With more than 72,000 active nonprofits in California contributing to 15% of California’s gross state product, the business world should take heed of the power of the nonprofit sector. The 2015 Partnership for Excellence (PFE) conference brought together revolutionary thinkers from the nonprofit, business and philanthropic communities working to strengthen the many nonprofits active within Santa Barbara County.
This year’s PFE program, Recognizing Strengths: Creating Excellence at Every Level, provided a space for attendees to build and strengthen relationships, and learn valuable techniques for nonprofits to maximize the impact they have in their communities.
Planting the Seeds for Organizational Growth
Heading the pack of inspiring individuals was keynote speaker Diana Whitney, PhD, founder of the Corporation for Positive Change. With a speaking style centered on interactive storytelling, she ignited the audience with her rich and relatable experiences, filling them with confidence to inspire action.
“Every organization needs a positive revolution,” she said.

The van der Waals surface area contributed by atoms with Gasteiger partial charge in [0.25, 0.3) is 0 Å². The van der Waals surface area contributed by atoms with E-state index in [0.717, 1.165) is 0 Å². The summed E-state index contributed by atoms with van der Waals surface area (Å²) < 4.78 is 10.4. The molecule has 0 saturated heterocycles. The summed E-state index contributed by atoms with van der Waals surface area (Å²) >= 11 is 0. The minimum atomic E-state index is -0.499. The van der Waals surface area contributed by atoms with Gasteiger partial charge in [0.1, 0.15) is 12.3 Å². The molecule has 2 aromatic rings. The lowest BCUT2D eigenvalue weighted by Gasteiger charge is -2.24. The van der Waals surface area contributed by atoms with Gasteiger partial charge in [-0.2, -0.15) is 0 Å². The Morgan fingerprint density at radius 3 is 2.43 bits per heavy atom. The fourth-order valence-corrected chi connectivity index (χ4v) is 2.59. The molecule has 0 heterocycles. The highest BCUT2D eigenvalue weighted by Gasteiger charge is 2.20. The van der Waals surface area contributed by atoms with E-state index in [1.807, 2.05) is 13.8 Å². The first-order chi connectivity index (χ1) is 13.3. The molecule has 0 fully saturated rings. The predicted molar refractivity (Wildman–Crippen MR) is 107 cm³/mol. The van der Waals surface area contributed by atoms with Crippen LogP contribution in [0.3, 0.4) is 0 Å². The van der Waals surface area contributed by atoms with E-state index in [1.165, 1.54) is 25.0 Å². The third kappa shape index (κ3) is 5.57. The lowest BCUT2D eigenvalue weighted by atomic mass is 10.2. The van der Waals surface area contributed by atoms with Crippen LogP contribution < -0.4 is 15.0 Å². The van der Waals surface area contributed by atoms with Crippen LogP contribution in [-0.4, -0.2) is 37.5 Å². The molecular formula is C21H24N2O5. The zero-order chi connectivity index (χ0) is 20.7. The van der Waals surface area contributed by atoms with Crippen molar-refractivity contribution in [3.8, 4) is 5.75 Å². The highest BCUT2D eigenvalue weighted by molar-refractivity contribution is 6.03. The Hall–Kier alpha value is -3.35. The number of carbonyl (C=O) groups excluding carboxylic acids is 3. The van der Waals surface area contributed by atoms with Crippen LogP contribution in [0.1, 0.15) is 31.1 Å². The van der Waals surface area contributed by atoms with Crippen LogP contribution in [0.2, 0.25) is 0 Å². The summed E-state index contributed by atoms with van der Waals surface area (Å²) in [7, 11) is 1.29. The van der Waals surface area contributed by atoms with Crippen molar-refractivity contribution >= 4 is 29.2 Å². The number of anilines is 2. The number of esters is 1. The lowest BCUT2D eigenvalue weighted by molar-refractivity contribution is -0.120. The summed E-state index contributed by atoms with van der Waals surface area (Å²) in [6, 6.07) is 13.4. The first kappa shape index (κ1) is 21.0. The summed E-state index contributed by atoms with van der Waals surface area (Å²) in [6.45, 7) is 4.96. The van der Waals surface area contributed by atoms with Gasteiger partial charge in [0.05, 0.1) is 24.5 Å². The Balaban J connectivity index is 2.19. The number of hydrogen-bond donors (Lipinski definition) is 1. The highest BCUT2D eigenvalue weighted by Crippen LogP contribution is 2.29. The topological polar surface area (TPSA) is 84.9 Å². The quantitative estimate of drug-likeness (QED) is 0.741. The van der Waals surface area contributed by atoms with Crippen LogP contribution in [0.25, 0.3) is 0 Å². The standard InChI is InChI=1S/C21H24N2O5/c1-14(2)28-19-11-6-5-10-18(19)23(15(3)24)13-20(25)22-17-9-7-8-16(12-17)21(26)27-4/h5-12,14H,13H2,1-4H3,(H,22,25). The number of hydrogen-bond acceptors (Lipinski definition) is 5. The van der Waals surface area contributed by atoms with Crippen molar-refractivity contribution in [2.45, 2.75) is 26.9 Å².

Dr. Whitney advocated for nonprofit leaders to better their organizations through positive processes. She stressed that “no one can learn by being told what they’re doing wrong.” Leaders can help their employees achieve goals by using appreciative inquiry; asking them questions based on their values and hopes for the organization rather than focusing on what could have been done better. Giving specific directions instead of criticism, and being more appreciative of an individual’s strengths will transform any toxicity in the work environment into productivity.
She endorsed positive change through appreciative leadership. “Solutions are found through thinking with people rather than thinking for them.” This year’s conference was unique in that Dr. Whitney actively helped in planning the day’s workshops, providing all the tools necessary to integrate appreciative leadership into their organizations.
Passion Over Statistics